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Why Female Athletes in Idaho Are Standing up to the ACLU in Defense of a State Law

Ryan Everson
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Published on
High school track athlete Selina Soule

On March 30, Idaho Governor Brad Little signed the Fairness in Women’s Sports Act, the first state law protecting female athletes from being forced to compete against males who identify as female. This law was enacted in response to the tragic situation in Connecticut, where female track athletes have been denied a fair chance at victory for years.

The Connecticut Interscholastic Athletic Conference allows all males who identify as female to compete in the female category. As a result, two male track athletes have won 15 state championships and taken 85 chances to compete at higher levels of competition over the last four years. Many female athletes, such as ADF clients Selina Soule, Alanna Smith, Chelsea Mitchell, and Ashley Nicoletti, have been denied the thrill of victory and walked away from the track heartbroken, despite their countless hours of hard work.

The ACLU quickly challenged Idaho’s law in federal court, and the State of Idaho is preparing to defend its important law in court. But ADF is also moving to intervene to represent two collegiate female athletes who are protected by the law, and who want to fight to make sure that it is upheld in court.

Here are three reasons why the ACLU’s arguments against the Fairness in Women’s Sports Act miss the mark.


1. Males have numerous unfair athletic advantages over girls and women.

Allowing athletes to compete on the basis of gender identity clearly discriminates against female athletes. Men are not going to care if a female sprinter (who identifies as male) is allowed to compete in a male track meet. But women will care, and they should be concerned. The data shows that even elite female athletes have no chance against comparably gifted and trained males.

The ACLU would have everyone believe that males can take hormone blockers to make their bodies identical to those of women. The CIAC policy doesn’t even require hormone blockers, but regardless, they don’t solve the unfairness.

Men have numerous athletic advantages over women, such as larger lung size, greater bone size and density, and greater muscle mass. No amount surgeries or hormone blockers can erase these advantages. In fact, published scientific studies have found that cross-sex hormones have little or no effect on the competitive advantage of men who want to identify as women.

The only way to protect a level playing field for women is to prohibit males from competing in the female category.


2. Title IX protects student athletes on the basis of “sex,” not “gender identity.”

Title IX guarantees that no person is denied participation in educational programs, including athletics, “on the basis of sex.” As a result, female participation in high school sports has multiplied by over 1000 percent since Title IX passed in 1972.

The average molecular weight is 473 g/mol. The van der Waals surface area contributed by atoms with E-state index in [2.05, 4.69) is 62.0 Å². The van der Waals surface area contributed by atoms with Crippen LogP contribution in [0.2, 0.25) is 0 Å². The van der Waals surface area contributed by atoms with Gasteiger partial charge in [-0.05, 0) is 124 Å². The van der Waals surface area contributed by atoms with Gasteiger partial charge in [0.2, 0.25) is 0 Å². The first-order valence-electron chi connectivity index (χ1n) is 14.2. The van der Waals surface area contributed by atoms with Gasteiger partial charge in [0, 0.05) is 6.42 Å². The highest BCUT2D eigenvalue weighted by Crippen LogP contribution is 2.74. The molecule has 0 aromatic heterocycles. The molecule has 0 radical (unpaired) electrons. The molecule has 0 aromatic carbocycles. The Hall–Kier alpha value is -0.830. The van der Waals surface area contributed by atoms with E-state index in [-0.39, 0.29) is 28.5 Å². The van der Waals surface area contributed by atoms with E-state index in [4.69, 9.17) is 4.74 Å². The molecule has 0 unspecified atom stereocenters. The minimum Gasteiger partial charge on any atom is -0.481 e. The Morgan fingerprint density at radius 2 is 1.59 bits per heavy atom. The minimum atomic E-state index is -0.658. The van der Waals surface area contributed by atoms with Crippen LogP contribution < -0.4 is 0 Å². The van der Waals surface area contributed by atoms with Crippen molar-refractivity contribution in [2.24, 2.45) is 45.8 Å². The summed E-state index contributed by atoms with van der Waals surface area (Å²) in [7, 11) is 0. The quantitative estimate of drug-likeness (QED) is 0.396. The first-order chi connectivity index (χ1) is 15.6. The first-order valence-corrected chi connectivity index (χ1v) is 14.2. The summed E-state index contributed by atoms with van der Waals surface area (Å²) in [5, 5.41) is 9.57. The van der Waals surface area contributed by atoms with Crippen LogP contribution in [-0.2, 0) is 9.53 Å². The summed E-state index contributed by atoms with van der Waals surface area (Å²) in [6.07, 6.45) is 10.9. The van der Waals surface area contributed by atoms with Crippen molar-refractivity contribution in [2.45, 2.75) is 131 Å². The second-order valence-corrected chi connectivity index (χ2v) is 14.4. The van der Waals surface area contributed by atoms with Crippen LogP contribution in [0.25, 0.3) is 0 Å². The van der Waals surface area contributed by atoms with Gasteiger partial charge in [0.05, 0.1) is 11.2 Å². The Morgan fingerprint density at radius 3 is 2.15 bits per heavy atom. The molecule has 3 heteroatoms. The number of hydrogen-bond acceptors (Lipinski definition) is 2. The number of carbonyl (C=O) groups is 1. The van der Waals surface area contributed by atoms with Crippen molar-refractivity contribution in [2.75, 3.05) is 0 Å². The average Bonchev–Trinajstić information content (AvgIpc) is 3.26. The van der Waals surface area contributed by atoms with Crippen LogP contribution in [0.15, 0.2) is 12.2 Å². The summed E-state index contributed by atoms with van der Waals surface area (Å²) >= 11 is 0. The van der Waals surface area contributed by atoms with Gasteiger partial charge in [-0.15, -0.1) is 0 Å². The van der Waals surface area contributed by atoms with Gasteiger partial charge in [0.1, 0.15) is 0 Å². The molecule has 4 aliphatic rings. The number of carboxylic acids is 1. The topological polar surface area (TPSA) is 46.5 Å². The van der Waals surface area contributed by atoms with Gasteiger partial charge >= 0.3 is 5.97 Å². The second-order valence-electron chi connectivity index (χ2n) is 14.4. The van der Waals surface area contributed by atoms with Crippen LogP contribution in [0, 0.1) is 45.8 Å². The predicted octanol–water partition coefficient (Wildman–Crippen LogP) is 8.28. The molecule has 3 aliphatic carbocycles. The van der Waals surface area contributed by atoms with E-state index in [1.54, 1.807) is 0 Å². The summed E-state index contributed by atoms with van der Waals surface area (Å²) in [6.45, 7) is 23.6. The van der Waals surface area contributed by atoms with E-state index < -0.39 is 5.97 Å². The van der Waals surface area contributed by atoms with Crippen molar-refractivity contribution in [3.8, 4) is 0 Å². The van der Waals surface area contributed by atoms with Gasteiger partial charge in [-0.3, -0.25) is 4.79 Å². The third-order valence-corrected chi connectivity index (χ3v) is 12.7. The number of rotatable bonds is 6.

But the ACLU is trying to distort Title IX in a way that would reverse this progress. In its complaint filed in federal court, the ACLU claims the word “sex” in Title IX includes “gender identity,” but this is incorrect. When Title IX was passed several decades ago, the universal meaning of the word “sex” was clearly biological sex. Hardly anyone had even heard of gender identity at that point.

Title IX already protects female athletes from unfair gender identity policies that deny biological reality. Idaho’s new law simply reinforces that protection. If the ACLU and its allies want Title IX to include “gender identity,” they’re free to petition Congress to amend the law. But they can’t just ask a judge to rewrite it. Only Congress possesses the power to write laws, and the Constitution is explicitly clear on this point.


3. All it takes is one male for every female competitor to be harmed.

In its complaint, the ACLU tries to minimize the harm caused by its desired policies, saying that “only a handful” of the nearly half a million NCAA athletes identify as transgender.

But even if there were “only a handful” of males competing in the female category, that would still destroy the level playing field for female athletes. The Connecticut championship records illustrate that it only takes one male athlete to push the fastest girl out of first place, and to push every girl down in the rankings.

As Duke Law School Professor Doriane Lambelet Coleman testified to the United States House of Representatives Committee on the Judiciary, “because it only takes three male-bodied athletes to preclude the best females from the medal stand, and eight to exclude them from the track, it doesn’t matter if only a handful turn out to be gender nonconforming.”

Further, if girls are unable to win because they’ve been denied a fair playing field, they may quit sports altogether. Girls participation in sports has increased for decades—but if the ACLU has its way, those numbers could stagnate, or even spiral back down.


Males and females are not identical. They have irreversible differences that go down to the molecular level, and our laws should recognize this fact. When they don’t, women and girls are the ones who pay the price. The court should uphold Idaho’s Fairness in Women’s Sports Act to prevent this from happening.

Make your voice heard. Sign the petition today to encourage the Trump Administration and members of Congress to safeguard the athletic and academic futures of young women across the country.

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Ryan Everson
Ryan Everson
Communication Integrity Specialist
Ryan serves as the Communication Integrity Specialist at Alliance Defending Freedom.